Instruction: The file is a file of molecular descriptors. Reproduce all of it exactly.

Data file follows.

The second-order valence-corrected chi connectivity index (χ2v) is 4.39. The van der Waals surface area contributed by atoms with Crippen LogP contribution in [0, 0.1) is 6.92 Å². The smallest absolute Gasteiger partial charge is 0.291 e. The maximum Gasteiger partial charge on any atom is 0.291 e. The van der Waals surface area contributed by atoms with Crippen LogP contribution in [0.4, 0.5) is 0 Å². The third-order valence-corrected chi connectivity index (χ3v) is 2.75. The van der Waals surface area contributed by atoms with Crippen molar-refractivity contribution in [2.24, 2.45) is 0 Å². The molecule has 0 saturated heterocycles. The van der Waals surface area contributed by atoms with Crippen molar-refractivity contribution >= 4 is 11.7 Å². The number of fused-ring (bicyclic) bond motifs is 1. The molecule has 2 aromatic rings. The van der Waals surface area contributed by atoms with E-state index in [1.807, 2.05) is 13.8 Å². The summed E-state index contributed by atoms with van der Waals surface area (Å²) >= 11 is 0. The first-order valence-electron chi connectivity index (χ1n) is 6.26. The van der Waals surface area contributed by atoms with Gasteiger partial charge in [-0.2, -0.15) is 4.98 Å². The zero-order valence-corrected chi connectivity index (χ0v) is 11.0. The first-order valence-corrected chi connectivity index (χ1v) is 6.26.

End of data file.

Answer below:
The second-order valence-corrected chi connectivity index (χ2v) is 4.39. The van der Waals surface area contributed by atoms with Crippen LogP contribution in [0, 0.1) is 6.92 Å². The smallest absolute Gasteiger partial charge is 0.291 e. The maximum Gasteiger partial charge on any atom is 0.291 e. The van der Waals surface area contributed by atoms with Crippen LogP contribution in [0.4, 0.5) is 0 Å². The third-order valence-corrected chi connectivity index (χ3v) is 2.75. The van der Waals surface area contributed by atoms with Crippen molar-refractivity contribution in [2.24, 2.45) is 0 Å². The molecule has 0 saturated heterocycles. The van der Waals surface area contributed by atoms with Crippen molar-refractivity contribution >= 4 is 11.7 Å². The number of fused-ring (bicyclic) bond motifs is 1. The molecule has 2 aromatic rings. The van der Waals surface area contributed by atoms with E-state index in [1.807, 2.05) is 13.8 Å². The summed E-state index contributed by atoms with van der Waals surface area (Å²) >= 11 is 0. The first-order valence-electron chi connectivity index (χ1n) is 6.26. The van der Waals surface area contributed by atoms with Gasteiger partial charge in [-0.2, -0.15) is 4.98 Å². The zero-order valence-corrected chi connectivity index (χ0v) is 11.0. The first-order valence-corrected chi connectivity index (χ1v) is 6.26.